As far as Fredette, his numbers are all cap holds and figured for 120% of the rookie scale at the 10th pick according to the 2011-12 rookie scale. (This is mostly just to illustrate that Fredette will be part of the salary number regardless of what his rookie salary is.) The reason I chose to include Fredette here is that, technically, the cap hold already applies to the Kings salary cap the moment the Kings selected Jimmer on June 23rd. From Coon again:

Unsigned first round picks are included in team salary immediately upon their selection in the draft. Once a first round pick signs a contract, his actual salary is included in the team salary, of course.

With regards to Tyler Honeycutt and Isaiah Thomas, a team either has 12 salaries, or, if they don’t have 12 salaries, the rest of the roster will be finished out with 2nd round pick draft scale (it’s usually around 450 K or so) and that’s what the cap holds for Honeycutt/Thomas will be. It would be the same if the Kings renounced Honeycutt or Thomas so there is no real point to renouncing them. And I’m not sure what the total will be for sure so I’ll just stick with 500 K to be safe and not come under a realistic number for what the Kings cap room situation will look like.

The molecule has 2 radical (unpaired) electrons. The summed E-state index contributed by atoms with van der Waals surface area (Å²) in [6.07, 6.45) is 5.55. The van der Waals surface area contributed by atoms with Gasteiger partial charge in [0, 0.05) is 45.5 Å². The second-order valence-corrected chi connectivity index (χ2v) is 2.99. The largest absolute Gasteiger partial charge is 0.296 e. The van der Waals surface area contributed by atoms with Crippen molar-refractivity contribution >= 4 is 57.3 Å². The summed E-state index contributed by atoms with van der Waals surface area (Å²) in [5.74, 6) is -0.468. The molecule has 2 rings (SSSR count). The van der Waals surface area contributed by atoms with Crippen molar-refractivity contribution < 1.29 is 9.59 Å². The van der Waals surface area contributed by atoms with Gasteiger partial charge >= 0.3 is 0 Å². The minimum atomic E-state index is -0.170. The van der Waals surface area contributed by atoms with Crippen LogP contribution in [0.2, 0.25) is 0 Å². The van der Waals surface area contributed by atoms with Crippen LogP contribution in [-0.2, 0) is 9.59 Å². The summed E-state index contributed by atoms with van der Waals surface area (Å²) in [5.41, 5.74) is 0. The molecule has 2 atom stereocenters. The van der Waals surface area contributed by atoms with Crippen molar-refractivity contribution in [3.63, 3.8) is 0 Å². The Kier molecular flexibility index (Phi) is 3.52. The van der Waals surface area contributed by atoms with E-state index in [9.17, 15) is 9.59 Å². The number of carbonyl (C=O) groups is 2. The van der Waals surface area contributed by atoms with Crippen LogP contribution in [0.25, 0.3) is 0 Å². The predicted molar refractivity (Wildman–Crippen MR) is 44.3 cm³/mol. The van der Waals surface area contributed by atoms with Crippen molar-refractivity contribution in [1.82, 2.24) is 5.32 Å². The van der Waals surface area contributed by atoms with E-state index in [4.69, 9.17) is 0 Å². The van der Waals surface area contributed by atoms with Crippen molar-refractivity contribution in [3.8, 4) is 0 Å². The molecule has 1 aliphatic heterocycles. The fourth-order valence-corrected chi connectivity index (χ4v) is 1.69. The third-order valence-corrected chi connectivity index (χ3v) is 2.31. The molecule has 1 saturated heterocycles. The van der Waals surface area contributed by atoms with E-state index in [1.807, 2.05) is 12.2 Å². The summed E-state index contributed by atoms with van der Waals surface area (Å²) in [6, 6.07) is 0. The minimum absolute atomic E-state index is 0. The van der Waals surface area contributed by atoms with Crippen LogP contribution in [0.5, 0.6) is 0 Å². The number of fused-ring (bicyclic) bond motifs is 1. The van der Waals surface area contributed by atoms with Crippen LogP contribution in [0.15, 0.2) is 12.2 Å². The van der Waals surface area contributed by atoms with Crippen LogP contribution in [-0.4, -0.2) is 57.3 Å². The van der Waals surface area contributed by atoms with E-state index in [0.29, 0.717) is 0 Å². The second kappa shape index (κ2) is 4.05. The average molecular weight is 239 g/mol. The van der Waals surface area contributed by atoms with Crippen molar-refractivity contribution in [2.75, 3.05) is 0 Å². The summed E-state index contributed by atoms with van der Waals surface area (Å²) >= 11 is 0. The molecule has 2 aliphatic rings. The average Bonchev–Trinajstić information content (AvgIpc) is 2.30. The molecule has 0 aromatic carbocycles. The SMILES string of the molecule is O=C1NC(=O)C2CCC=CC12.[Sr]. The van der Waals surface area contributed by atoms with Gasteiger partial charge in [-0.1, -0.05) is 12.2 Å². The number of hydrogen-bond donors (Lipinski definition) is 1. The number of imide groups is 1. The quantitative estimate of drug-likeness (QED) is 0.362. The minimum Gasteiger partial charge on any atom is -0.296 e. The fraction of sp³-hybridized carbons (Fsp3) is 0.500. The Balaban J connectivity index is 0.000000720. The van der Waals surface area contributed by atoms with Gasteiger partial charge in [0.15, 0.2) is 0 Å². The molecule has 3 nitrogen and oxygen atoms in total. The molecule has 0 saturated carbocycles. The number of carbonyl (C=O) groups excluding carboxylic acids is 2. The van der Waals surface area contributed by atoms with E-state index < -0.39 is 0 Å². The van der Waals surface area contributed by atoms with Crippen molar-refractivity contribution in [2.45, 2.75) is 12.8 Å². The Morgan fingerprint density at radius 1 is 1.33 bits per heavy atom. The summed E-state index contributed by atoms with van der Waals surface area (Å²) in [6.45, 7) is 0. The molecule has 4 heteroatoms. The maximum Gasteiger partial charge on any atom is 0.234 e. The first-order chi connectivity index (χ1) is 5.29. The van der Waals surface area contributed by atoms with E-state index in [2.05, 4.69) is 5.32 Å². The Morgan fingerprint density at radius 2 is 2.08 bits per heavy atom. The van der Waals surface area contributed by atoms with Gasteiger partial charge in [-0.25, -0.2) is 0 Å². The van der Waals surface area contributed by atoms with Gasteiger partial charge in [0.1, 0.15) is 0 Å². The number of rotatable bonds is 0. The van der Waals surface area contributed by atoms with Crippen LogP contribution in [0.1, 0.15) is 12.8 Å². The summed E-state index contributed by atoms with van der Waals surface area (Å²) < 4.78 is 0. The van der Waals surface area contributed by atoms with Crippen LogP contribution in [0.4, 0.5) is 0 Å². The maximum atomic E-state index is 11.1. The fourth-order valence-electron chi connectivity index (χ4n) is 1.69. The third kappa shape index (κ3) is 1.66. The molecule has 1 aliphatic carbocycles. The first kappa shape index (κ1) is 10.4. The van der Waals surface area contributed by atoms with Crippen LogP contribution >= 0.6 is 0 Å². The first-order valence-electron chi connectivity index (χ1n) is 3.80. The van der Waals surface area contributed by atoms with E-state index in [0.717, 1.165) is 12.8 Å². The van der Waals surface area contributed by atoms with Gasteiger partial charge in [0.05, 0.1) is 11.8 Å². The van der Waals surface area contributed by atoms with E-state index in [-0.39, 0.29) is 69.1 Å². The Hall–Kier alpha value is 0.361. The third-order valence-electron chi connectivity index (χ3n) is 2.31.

As far as Tyreke Evans and DeMarcus Cousins team options, I’m pretty sure they’ll be picked up and I just haven’t seen anything that indicates such things were done. It’s a minor technicality that is not to be worried about in any way. There is no way the Kings are not picking up those options. It’s simply a matter of timing.

Why did I not bother to compute the 2012-13 or 2013-14 seasons? Because I don’t know what those salaries will look like yet and thus no point to worry about anything beyond a potential free agent period coming up (hopefully) in the sometime whenever it is near future.

One last point to make is that the total category, while probably pretty close to accurate, is not the actual salary. It’s just that cap holds exist to keep teams from signing other team Free Agents before signing their own. It’s a good rule and has helped keep teams, for the most part, from destroying the smaller markets.

******

Some thoughts about the table go as follows. Let’s assume the Kings re-sign Dalembert this summer. There is no way that Dalembert makes 19 million dollars in any scenario. It’s not likely Dalembert would make more than 10 mill in any year of a future contract let alone 19 million. Thus, if you take away 10 million off that cap hold that’s about what Dalembert’s cap number. Why is this important?

If you’re going to go after Nene Hilario in Free Agency, Dalembert’s cap hold will have to either be A) renounced (not preferable to me) or B) re-signed at a significantly lower number than the current (likely) cap hold. This is especially true if the Kings attempt a Sign & Trade for Nene.